Ömer Faruk Koru
Over the last 50 years, the share of wealth held by the richest 1% of individuals in the US has increased by 30%. This paper analyzes the effects of improvements in automation technology on the rise of the top wealth share. I build an incomplete market model with entrepreneurs and a collateral constraint. Automation impacts wealth concentration through two channels. First, it decreases the severity of diseconomies of scale in the entrepreneurial sector, and, hence, it increases income concentration. Since the wealth distribution follows the income distribution, it affects wealth concentration. Second, it raises capital demand, which tightens the collateral constraint and, in turn, increases the dispersion of the return to capital. I calibrate the model to the 1968 US economy to quantitatively analyze the impact of an improvement in automation. I analyze the impact of an unexpected increase in automation technology to the 2016 level. In the model, the capital share of income equals the automation level; hence, I measure the increase in automation by the change in the capital share. In the new steady-state, the top wealth share increases by 8%. In other words, the model can explain one-fourth of the rise in the wealth share of the top 1%. In consumption equivalence terms, workers’ welfare increased by 4% and entrepreneurs’ welfare increased by 8%.
Top income inequality has been increasing in the US. Hence, the Pareto parameter associated with the top income distribution is decreasing. In this paper, we provide a theory that links automation technology to the Pareto parameter of the top income distribution. We construct a model in which the span of control is defined by the measure of labor used in production. We model this as a convex cost of labor. This convex cost generates a decreasing returns to scale production function. Improvements in automation enables entrepreneurs to substitute labor with capital and decreases the severity of diseconomies of scale. This leads to higher returns to entrepreneurial skills, a decrease in the Pareto parameter, and an increase in top income inequality. We rationalize the convex cost of labor using a theory of efficiency wages. Using cross-industry and cross-country data, we show that there is a significant correlation between automation and top income inequality.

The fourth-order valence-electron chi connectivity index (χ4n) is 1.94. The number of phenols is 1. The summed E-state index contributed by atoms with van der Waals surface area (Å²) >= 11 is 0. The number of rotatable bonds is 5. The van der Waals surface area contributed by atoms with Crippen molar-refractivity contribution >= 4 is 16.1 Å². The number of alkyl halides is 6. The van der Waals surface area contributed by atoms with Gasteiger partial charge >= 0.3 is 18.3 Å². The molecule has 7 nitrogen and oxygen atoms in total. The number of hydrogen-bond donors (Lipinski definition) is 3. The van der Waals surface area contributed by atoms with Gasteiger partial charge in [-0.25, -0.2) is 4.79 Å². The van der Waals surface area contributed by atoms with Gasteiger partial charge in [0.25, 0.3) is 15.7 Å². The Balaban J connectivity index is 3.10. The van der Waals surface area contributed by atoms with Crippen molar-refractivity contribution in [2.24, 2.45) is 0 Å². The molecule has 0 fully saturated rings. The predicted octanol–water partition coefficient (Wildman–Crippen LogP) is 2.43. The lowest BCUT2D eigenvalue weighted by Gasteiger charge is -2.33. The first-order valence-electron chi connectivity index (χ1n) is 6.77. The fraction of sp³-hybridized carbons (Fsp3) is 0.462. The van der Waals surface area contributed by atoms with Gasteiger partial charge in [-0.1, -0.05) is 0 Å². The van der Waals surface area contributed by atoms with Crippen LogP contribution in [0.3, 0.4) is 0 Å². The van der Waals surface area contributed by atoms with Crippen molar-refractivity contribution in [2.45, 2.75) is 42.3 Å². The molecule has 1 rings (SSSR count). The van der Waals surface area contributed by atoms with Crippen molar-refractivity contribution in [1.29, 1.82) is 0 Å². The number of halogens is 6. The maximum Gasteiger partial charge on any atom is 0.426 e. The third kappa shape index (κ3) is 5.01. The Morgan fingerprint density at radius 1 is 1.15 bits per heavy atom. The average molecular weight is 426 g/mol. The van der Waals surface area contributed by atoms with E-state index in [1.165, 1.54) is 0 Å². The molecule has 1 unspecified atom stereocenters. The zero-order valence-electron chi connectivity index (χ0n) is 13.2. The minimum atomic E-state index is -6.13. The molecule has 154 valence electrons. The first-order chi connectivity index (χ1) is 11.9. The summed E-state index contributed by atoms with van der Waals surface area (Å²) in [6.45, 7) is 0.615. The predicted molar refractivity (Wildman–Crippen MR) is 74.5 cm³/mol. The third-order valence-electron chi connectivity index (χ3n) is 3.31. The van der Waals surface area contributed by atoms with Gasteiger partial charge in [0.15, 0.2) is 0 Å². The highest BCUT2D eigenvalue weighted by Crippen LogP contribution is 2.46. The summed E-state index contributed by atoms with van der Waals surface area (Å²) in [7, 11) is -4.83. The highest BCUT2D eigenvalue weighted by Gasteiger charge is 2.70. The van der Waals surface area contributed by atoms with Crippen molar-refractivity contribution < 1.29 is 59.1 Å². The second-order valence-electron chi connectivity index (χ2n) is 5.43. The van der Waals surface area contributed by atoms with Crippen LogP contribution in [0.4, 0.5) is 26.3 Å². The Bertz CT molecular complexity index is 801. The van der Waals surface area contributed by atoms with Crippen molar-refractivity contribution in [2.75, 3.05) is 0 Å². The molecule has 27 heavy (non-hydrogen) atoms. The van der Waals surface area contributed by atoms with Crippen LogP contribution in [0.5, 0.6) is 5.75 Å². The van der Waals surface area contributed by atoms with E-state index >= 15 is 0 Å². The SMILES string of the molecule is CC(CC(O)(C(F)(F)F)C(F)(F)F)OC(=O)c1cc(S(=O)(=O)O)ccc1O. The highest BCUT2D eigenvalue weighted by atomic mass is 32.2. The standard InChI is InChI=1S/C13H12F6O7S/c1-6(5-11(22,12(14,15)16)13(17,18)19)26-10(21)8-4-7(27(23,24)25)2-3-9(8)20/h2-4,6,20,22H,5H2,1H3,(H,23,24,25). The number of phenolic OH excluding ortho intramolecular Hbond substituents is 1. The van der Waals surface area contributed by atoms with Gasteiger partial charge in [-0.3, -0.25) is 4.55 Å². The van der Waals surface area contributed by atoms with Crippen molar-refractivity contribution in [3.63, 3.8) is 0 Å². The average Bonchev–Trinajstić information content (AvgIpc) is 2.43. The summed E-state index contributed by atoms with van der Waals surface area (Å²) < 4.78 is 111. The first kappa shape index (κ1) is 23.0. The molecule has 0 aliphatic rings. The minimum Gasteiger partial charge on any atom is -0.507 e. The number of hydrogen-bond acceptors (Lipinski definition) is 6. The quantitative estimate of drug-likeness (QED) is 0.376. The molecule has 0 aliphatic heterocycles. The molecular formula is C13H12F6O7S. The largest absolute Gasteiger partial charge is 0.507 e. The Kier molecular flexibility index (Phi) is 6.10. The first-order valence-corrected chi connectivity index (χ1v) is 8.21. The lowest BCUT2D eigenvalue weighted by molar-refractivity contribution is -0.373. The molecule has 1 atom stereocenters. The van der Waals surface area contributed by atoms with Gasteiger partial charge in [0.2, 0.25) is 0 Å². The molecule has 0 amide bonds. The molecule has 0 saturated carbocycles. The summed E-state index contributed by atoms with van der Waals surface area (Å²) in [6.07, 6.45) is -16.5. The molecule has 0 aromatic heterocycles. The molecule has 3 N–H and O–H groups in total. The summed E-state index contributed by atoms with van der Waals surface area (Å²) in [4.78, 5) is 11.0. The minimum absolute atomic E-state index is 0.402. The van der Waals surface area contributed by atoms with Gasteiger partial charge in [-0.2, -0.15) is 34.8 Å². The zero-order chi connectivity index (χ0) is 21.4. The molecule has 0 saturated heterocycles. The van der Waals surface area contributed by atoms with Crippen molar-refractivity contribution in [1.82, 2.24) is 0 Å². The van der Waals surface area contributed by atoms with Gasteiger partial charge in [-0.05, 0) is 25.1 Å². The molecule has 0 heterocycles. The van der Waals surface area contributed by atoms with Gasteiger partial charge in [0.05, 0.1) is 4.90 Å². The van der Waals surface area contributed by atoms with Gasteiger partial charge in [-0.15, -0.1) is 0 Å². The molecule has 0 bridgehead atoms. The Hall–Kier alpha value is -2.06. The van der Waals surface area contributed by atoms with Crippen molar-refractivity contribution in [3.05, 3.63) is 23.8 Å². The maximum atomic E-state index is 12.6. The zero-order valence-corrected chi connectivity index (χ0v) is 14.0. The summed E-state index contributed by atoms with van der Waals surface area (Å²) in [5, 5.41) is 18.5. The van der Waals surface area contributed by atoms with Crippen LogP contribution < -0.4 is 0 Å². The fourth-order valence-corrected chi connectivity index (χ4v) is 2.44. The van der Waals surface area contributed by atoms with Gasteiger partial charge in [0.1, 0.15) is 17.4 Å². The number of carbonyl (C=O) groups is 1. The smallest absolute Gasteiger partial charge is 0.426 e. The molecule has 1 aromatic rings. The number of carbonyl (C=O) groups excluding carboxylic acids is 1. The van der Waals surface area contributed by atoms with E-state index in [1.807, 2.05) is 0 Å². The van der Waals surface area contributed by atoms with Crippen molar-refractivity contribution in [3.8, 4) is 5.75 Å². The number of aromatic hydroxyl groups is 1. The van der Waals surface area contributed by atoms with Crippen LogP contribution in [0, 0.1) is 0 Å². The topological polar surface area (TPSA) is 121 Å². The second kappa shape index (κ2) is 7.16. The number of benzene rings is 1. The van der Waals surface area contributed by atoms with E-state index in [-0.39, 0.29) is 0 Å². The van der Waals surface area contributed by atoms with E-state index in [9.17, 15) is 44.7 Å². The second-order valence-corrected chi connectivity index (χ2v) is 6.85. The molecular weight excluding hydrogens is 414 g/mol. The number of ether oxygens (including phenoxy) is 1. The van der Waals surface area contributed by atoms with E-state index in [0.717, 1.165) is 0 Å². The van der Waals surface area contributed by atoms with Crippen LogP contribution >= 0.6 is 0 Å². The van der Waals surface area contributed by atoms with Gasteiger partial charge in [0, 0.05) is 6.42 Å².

Recent empirical work shows a strong positive correlation between job-to-job transition rates and nominal wage growth in the U.S. First, using time series regressions, structural monetary policy shocks, and survey data on search effort we provide evidence that inflationary shocks cause higher job-to-job transitions in the subsequent years. Second, to understand the aggregate implications, we build a structural model with aggregate shocks and competitive on-the-job search in which wages react sluggishly to inflation. In periods with high inflation, the decline in real wages incentivizes the employees to search on-the-job more actively, to negotiate a new contract, but also to be less selective in their search behavior. This creates a fundamental trade-off: increased search effort leads to more job-to-job transitions while being less selective reduces the expected efficiency gain in each transition. Therefore, the effect on output becomes ambiguous. Third, we calibrate the model to the U.S. economy and confirm that the output response to inflation shock is non-monotonic. Importantly, our paper highlights a novel role for inflation: the monetary authority can stimulate productivity with an inflationary shock through job-to-job transitions.
Ph. D., Economics, 2021
University of Pennsylvania, Philadelphia, PA, USA.
MA, Economics, 2015
Sabanci University, Istanbul, Turkey.
BA, Economics (with minor in Mathematics), 2013
Sabanci University, Istanbul, Turkey.